Photoluminescent emission (PL; excited with a NIR 980 nm CW laser diode of 90 mW) spectra of the GdF3: x Yb3+, y Tm3+ nanoparticles were measured by an Edinburgh Instruments FLSP920 spectrofluorometer. The energy transfer mechanisms responsible for the upconversion emissions in GdF3:Yb3+,Tm3+ are shown in Fig. 2 . A series of characteristic emission peaks of the Tm3+ ions ranging from visible blue to NIR are clearly observed in Fig. 3 , with the dominant emission at 807 nm. The NIR-to-visible ratio is increased through the optimization of the dopant concentrations (Table 1 ), which is a common method of fine tuning the NIR-to-visible ratio [6,15,16]. It is clearly seen that the absolute intensity of the NIR emission I807nm of GdF3:23%Yb3+,1%Tm3+ is almost the same as that of GdF3:20%Yb3+,0.5%Tm3+ and remains the highest among different dopant concentrations (Fig. 3). It is also noted that I478nm decreases significantly and the NIR-to-visible ratio (I807nm/I478nm) ultimately reaches a remarkable value of 105 in GdF3:23%Yb3+,1%Tm3+. This may be due to the enhanced population of the 3H4 state and increased energy transfer efficiency from the Yb3+ to the Tm3+ ions . The enhanced population of the 3H4 state is caused by energy resonance between the 1G4 → 3H4 and 3F2 ← 3F4 (Fig. 2) with the increase of the Tm3+ doping concentration from 0.5 to 1 mol% in the GdF3: 20% Yb3+, y Tm3+ nanoparticles (y = 0.5, 1, 2, 3 mol%) . This enhanced population of the 3H4 state primarily enhances the intensity of the NIR emission (I807nm; 3H4 → 3H6), and at the same time, it leads to the decreases in the intensities of the visible emissions of I478nm (1G4 → 3H6) and I650nm (1G4 → 3F4). Further increase in the Tm3+ doping concentration leads to the dominance of concentration quenching, which turns out to suppress the NIR-to-visible ratio (I807nm/I478nm). Another NIR-to-visible ratio (I807nm/I700nm) continuously decreases with the increase in the Tm3+ doping concentration due to the influence of the concentration quenching only. The increased energy transfer efficiency from the Yb3+ to the Tm3+ ions is achieved with the increase of the Yb3+ doping concentration to 23 mol% in the GdF3: x Yb3+, 1% Tm3+ nanoparticles (x = 20, 23 mol%). This amplifies the effect of the enhanced population of the 3H4 state, and thus, the NIR-to-visible ratio (I807nm/I478nm) reaches to 105 in GdF3:23%Yb3+,1%Tm3+. The remarkable NIR-to-visible ratio of 105 has not yet been reported in other hosts, including the highly efficient and intensively studied NaYF4 [3,15].
In addition to the effect of the dopant concentration, it is believed that the effects of the intrinsically larger probability of the phonon assisted energy transfer leading to the NIR emission  and the phonons of the GdF3 host [18,19] contribute to the remarkable NIR-to-visible ratio of 105 obtained in the GdF3:23%Yb3+,1%Tm3+ (Figs. 2 and 4(a) ). The probability of the phonon assisted energy transfer from the Yb3+ ions to the Tm3+ ions decreases exponentially with the increase in the energy mismatch between the transitions within the Yb3+ (2F7/2 → 2F5/2) and the Tm3+ (3H6 → 3H5, 3F4 → 3F2 and 3H4 → 1G4). As the energy mismatch for the 3F4 → 3F2 (1000 cm−1; denoted as energy mismatch A in Fig. 2) is smaller than that for the 3H4 → 1G4 (1800 cm−1; denoted as energy mismatch B in Fig. 2), the probability of the phonon assisted energy transfer leading to the NIR emission is intrinsically larger (Fig. 2) . Furthermore, the probability of the phonon assisted energy transfer from Yb3+ to Tm3+ decreases with the number of phonons of the hosts required to fill up the energy mismatch [17–19], which may be the factor that determines different NIR-to-visible ratios for different hosts of the same dopants and dopant concentrations. The number of phonons required is an intrinsic property of the host which can be estimated from the Raman spectrum of the host.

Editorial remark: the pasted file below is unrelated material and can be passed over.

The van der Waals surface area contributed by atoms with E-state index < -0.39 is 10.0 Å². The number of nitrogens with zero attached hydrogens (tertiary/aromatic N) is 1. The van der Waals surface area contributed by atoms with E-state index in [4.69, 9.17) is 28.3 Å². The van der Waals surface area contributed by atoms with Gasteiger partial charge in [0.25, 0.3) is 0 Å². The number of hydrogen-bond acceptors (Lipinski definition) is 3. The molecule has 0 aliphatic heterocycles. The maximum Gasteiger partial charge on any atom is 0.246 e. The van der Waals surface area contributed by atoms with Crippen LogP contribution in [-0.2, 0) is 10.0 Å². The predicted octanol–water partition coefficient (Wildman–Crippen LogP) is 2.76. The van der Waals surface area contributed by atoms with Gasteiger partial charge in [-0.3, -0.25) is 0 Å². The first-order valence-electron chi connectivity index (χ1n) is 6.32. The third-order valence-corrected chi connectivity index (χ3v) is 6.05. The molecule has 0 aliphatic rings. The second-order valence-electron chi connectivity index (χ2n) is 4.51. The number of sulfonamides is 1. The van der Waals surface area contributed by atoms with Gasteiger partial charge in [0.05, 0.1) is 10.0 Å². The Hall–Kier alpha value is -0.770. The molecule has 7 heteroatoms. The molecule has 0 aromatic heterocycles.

To verify the above mechanism, a comparison on the Raman spectra between GdF3 and YF3 hosts (Fig. 4(a)) is carried out since both hosts co-doped with Yb3+/Tm3+ are in the same crystal phase, i.e. orthorhombic (not shown), and YF3:Yb3+,Tm3+ nanoparticles are reported to exhibit intense NIR-to-UV upconversion (NIR excitation; UV emission) [20,21]. Here, GdF3, YF3 and YF3:23%Yb3+,1%Tm3+ were all prepared using hydrothermal synthesis. The influence of the phonons of the hosts on the NIR-to-visible ratios is demonstrated. The phonon modes with energies around 333.3 and 360 cm−1 of the GdF3 host and 250 and 450 cm−1 of the YF3 host are responsible for the NIR-to-visible ratios (Fig. 4(a)). For the energy mismatch of the 3H4 → 1G4 transition of 1800 cm−1 (denoted as energy mismatch B in Fig. 2) , four phonons with energy of 450 cm−1 for the YF3 host and five phonons with energy of 360 cm−1 for the GdF3 host are required to fill up the energy mismatch. As higher numbers of phonons of the GdF3 host are required to fill up the energy mismatch, this suggests that the probability of the phonon assisted energy transfer leading to the emissions at 478 and 650 nm (3H4 → 1G4) for the GdF3:23%Yb3+,1%Tm3+ is smaller than that for the YF3:23%Yb3+,1%Tm3+. While four phonons with energy of 250 cm−1 for the YF3 host and three phonons with energy of 333.3 cm−1 for the GdF3 host are required to fill up the energy mismatch of the 3F4 → 3F2 transition at 1000 cm−1 (denoted as energy mismatch A in Fig. 2) . This suggests a larger probability of the phonon assisted energy transfer leading to the emissions at 700 and 807 nm (3F4 → 3F2) for the GdF3:23%Yb3+,1%Tm3+ than that for the YF3:23%Yb3+,1%Tm3+. Taking the above two probabilities into account, the NIR-to-visible ratio of the GdF3:23%Yb3+,1%Tm3+ should be larger than that of the YF3:23%Yb3+,1%Tm3+, which is consistent with our measured remarkable NIR-to-visible ratio of 105 in GdF3:23%Yb3+,1%Tm3+ versus 52 in YF3:23%Yb3+,1%Tm3+ (Fig. 4). It is noted that the intensity of the entire PL spectrum of the YF3:23%Yb3+,1%Tm3+ is larger than that of the GdF3:23%Yb3+,1%Tm3+ (Figs. 4(d) and 4(e)). This is probably due to a smaller unit cell volume of the YF3 host, which causes an increase in the crystal field strength around the dopant ions and leads to an enhanced upconversion efficiency . As the NIR-to-visible ratio (I807nm/I478nm) of the GdF3:23%Yb3+,1%Tm3+ is larger than that of the YF3:23%Yb3+,1%Tm3+, it suggests that the GdF3:23%Yb3+,1%Tm3+ should produce relatively smaller amount of autofluorescence as compared to the YF3:23%Yb3+,1%Tm3+.